Question of the Week
The Promise and Challenge of Religious Freedom
The significance of religious freedom in the founding of Pennsylvania can best be understood through an examination of the Jewish Petition to the Dutch West India Company, William Penn’s Charter of Privileges, Address to the Inhabitants of Philadelphia, and correspondence documenting the Philadelphia Bible Riots.
The Philadelphia area was home to several different Native American tribes and European settlers prior to William Penn’s arrival in 1681. A small Portuguese Jewish community living in the Dutch colony of the Pernambuco (in modern-day Brazil) petitioned the Dutch government in 1655 to allow more Portuguese Jews to settle in the area (modern-day Philadelphia). The petition predates William Penn’s Charter of Privileges (Charter of Liberties) that serves as the touchstone of religious freedom in Pennsylvania.
Penn’s Charter is one of the earliest documents to recognize the importance of a free conscious. Unfortunately, Penn’s vision was superseded by fears of war and prejudice during the American Revolution. The Revolutionary War sparked fear in the minds and hearts of many Philadelphians who questioned the commitment of prominent Quakers that did not take up arms against the British. The Address to the Inhabitants of Pennsylvania illustrates the hardship that Quakers underwent in practicing and living their faith as the war raged.
Like the Quakers, newly arriving immigrants groups who practiced their Roman Catholic faith were attacked throughout the city in the mid-nineteenth century. Volunteer organizations around the city attempted to protect the people, the churches, and the right of religious freedom as William Penn intended in 1701.
- Compare patterns of continuity and change over time, applying to religious freedom.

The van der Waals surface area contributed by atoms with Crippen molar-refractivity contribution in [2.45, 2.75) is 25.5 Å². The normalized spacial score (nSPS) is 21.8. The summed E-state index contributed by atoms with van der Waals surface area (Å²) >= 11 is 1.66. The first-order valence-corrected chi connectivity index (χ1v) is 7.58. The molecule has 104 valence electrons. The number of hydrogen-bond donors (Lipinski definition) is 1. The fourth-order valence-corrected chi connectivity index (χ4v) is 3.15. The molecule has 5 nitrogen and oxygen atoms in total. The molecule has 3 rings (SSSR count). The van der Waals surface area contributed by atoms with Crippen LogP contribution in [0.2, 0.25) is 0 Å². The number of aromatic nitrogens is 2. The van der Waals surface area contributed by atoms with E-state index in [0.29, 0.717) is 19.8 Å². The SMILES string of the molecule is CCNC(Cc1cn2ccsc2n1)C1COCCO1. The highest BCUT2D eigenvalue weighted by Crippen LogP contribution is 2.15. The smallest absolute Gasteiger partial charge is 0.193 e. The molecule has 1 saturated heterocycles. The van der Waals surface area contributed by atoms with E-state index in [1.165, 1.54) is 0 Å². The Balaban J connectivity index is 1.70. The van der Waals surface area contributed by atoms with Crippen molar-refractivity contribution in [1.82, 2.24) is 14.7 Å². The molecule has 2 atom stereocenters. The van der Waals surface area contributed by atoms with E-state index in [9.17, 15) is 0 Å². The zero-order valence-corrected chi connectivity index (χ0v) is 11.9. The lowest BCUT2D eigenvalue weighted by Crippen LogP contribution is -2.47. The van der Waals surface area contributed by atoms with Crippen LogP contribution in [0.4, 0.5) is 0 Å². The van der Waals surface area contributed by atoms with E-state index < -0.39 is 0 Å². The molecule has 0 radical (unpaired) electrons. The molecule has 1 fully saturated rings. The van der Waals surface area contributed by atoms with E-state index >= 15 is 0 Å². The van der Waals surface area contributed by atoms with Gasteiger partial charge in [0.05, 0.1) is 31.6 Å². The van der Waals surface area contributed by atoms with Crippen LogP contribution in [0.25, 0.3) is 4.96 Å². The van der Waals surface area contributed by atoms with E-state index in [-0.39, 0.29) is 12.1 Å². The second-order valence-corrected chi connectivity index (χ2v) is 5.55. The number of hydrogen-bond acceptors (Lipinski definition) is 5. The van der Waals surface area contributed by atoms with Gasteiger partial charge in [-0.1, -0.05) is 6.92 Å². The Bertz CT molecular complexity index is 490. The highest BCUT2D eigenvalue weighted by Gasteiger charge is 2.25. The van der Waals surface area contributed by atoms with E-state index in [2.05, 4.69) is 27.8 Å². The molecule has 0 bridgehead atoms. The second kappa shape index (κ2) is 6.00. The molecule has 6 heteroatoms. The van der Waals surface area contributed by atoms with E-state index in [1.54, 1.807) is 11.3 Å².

- Contrast the role groups and individuals from Pennsylvania played in the social, political, and cultural development of religious freedom in the U.S.
- Interpret the complexities of religious freedom in times of war and domestic strife.
- Analyze primary sources for accuracy and bias in the study of religious freedom in the history of Pennsylvania.
- Apply the theme of continuity and change to the struggle for religious freedom in the history of Pennsylvania.
- Identify the historical figures, organizations, and events that shaped the struggle for religious freedom in Pennsylvania.
Background Material for Teacher
The unit and lesson plan are a part of Preserving American Freedom, which presents and interprets fifty of the treasured documents within the vast catalog of the Historical Society of Pennsylvania. In this project, documents are digitized with transcriptions and annotations, as well as with other use- friendly elements, that will help both teachers and students to better understand the materials in the lesson.
The Encyclopedia of Greater Philadelphia has several essays on various people, events, and organizations that played a role in the history of Philadelphia, Pennsylvania, and the United States.
HSP is home to the Papers of Penn Family. Its finding aid also may provide some background.
End of Unit Assessment
A variety of traditional assessment styles can be applied to these readings. Traditional assessments can include a variety of quizzes (multiple choice or fill in), an essay, or a short paper highlighting all three documents. Primary sources may also be incorporated into a larger paper, student presentation, or class discussion led by student based questions. An alternative for those students who are unfamiliar with primary sources may be assessing notes taken during the reading to be used later as an open-notebook quiz.
To fulfill writing core standard CC.8.6.11-12.A, one option could be to have students imagine that William Penn was alive during the Revolutionary War and the Kensington riots. Using evidence from documents in the unit, write a newspaper editorial from the viewpoint of William Penn reponding to either the detainment of the Quakers or the riots of 1844.
Plans in this Unit
About the Author
This unit was created by David Reader, HSP's Freedom Teacher Fellow in the summer of 2012. David is a social studies teacher at Camden Catholic High School.